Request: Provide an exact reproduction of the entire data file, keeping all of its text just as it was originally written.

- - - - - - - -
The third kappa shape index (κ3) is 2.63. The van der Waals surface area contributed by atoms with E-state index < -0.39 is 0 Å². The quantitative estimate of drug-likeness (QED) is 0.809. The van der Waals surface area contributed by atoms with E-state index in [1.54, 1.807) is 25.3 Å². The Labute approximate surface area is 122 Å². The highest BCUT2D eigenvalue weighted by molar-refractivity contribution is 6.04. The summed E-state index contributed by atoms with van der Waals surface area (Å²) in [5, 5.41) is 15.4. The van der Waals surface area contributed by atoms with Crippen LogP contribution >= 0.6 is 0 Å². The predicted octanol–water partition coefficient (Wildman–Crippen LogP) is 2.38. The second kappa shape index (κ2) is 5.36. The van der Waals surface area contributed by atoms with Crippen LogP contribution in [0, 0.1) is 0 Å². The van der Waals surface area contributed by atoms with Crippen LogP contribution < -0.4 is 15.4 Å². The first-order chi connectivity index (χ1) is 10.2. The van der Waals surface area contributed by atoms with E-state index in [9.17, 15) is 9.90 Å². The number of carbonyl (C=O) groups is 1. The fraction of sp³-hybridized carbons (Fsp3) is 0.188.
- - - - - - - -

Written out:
The third kappa shape index (κ3) is 2.63. The van der Waals surface area contributed by atoms with E-state index < -0.39 is 0 Å². The quantitative estimate of drug-likeness (QED) is 0.809. The van der Waals surface area contributed by atoms with E-state index in [1.54, 1.807) is 25.3 Å². The Labute approximate surface area is 122 Å². The highest BCUT2D eigenvalue weighted by molar-refractivity contribution is 6.04. The summed E-state index contributed by atoms with van der Waals surface area (Å²) in [5, 5.41) is 15.4. The van der Waals surface area contributed by atoms with Crippen LogP contribution >= 0.6 is 0 Å². The predicted octanol–water partition coefficient (Wildman–Crippen LogP) is 2.38. The second kappa shape index (κ2) is 5.36. The van der Waals surface area contributed by atoms with Crippen LogP contribution in [0, 0.1) is 0 Å². The van der Waals surface area contributed by atoms with Crippen LogP contribution < -0.4 is 15.4 Å². The first-order chi connectivity index (χ1) is 10.2. The van der Waals surface area contributed by atoms with E-state index in [9.17, 15) is 9.90 Å². The number of carbonyl (C=O) groups is 1. The fraction of sp³-hybridized carbons (Fsp3) is 0.188.